By now I’ve had my gestalt shift. What I now see is the bankers authorising credit, traders giving it, workers regenerating what has been consumed and money returned to the bank having already served its purpose. Whether or not it is now traditional, the double entry bookkeeping whereby banks take advantage of our (and seemingly, Government) naivety to create the illusion that THEY are lending us recycled credit of substantial value – so that WE owe them – strikes me as an abuse of trust. In an honest system, banks would write off credit authorisations once they had been properly used.

    Had Governments any common sense, they would issue livelihoods in the form of automatic rations of credit, reduce banking to accounting for their proper use, make international traders responsible for their own balance of trade, finance the stock exchange with Monopoly money, and facilitate the doing of what needs doing by generally relegating competition to the playing fields, where the law of the jungle can be transformed into an ethos of self-discipline and intelligent cooperation.

  9. March 22, 2011 at 1:18 pm

    Another simple model, with references to the false hope and flawed theory that has given rise to the misleading Classical Demographic Transition Model.


    We are routinely presented with plenty of factoids, figures and statistics. Where is the scientifically-driven evidence regarding the population dynamics and unbridled, skyrocketing growth of the human species on Earth?

    As humanity’s most luminous beacon of truth, science provides us with a last best hope for the survival of life as we know it on Earth. We must make certain that scientific evidence is never downplayed, distorted and denied by religious dogma, politics or ideological idiocy.

    Let us not fail for another year to acknowledge extant research of human population dynamics. The willful refusal of many too many experts to assume their responsibilities to science and perform their duties to humanity could be one of the most colossal mistakes in human history. Such woefully inadequate behavior, as is evident in an incredible conspiracy of silence among experts, will soon enough be replaced with truthful expressions by those in possession of clear vision, adequate foresight, intellectual honesty and moral courage.

    Hopefully leading thinkers and researchers will not continue supressing scientific evidence of human population dynamics and instead heed the words of Nobel Laureate Sir John Sulston regarding the emerging and converging, human-driven global challenges that loom ominously before humankind in our time, “we’ve got to make sure that population is recognized…. as a multiplier of many others. We’ve got to make sure that population really does peak out when we hope it will.”

    Sir John goes on, “what we want to do is to see the issue of population in the open, dispassionately discussed…. and then we’ll see where it goes.”

    In what is admittedly a feeble effort to help John Sulston fulfill his charge to examine all available scientific evidence regarding human population dynamics, please give careful consideration to the following presentation and then take time to rigorously scrutinize the not yet overthrown science from Russell Hopfenberg and David Pimentel regarding human population dynamics and human overpopulation.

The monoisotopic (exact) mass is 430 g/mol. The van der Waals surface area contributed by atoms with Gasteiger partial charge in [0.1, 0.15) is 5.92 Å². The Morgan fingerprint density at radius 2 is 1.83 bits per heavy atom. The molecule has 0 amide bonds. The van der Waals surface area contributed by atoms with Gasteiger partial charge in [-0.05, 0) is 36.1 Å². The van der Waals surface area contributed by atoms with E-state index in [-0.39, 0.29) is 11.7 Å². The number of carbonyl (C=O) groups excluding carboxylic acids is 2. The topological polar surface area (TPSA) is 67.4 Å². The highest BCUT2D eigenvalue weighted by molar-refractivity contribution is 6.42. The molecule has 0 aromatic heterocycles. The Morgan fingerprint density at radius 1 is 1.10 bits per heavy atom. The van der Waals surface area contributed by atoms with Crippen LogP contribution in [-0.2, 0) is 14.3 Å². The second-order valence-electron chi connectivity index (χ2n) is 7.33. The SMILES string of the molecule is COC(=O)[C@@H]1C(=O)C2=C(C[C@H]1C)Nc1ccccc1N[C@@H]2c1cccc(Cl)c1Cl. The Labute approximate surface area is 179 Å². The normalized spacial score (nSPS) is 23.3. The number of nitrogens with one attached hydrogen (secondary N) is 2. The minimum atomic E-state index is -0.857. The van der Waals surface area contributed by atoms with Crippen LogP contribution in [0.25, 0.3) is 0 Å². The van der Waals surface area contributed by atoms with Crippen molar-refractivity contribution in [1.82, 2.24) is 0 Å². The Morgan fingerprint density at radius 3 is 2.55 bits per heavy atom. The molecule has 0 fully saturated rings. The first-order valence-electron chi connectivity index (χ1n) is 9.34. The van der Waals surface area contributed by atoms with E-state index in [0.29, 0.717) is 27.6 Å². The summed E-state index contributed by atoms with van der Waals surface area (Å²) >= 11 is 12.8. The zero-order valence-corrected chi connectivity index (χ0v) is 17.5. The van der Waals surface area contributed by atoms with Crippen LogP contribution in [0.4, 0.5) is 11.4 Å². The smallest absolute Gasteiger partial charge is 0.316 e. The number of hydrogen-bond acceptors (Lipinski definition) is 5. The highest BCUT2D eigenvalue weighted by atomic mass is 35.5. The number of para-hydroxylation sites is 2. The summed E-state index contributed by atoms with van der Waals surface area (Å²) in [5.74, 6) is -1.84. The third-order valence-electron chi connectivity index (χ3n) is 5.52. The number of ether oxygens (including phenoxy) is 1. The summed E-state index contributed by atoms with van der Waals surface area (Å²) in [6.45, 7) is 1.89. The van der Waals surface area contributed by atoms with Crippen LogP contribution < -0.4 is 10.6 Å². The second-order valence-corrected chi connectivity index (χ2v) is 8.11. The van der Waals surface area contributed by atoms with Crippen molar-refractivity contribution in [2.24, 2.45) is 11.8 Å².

Please accept this invitation to discern the best available science of human population dynamics and human overpopulation; discover the facts; deliberate; draw logical conclusions; and disseminate the knowledge widely.

    Thank you.
    Steven Earl Salmony
    AWAREness Campaign on The Human Population,
    established 2001
    Chapel Hill, NC

  10. Dave Taylor
    March 23, 2011 at 12:11 pm

    With respect, Steven, the Dismal Science got its name from Malthus being aware of the scientific evidence on population and arguing it was best to let nature take its course, as there was nothing we could do about it. That reflects Hume’s as against Bacon’s conception of science – what you see is all you get – whereas Bacon realised the significance of experiment and education in making new things possible. It also reflects the view of those trained in the dominant Humean and older Aristotelian traditions, who mistake that for education, so that the “sensory” majority – be it of religious, politicians, ideologues (salesmen) or scientists – never grow up sufficiently to understand what they have missed.

    Since Religious Dogma seems to be your primary concern, let me reinterpret those as “working hypotheses”, based variously on tradition, Humean scientism and real science. Catholic scientists have focussed on how real people think and reproduce, to discover what can be done about the findings of generalised population dynamics – apart from selling condoms and merciless slaughter of the innocent by means like abortion, eugenic extermination and war. They have found rhythms of reproduction which facilitate the application of instinctive and Aristotelian self-discipline to sexual self-control. The largely successful incest taboos show what can be achieved where the majority have had sufficient education to understand the need for self-control.

  11. shivz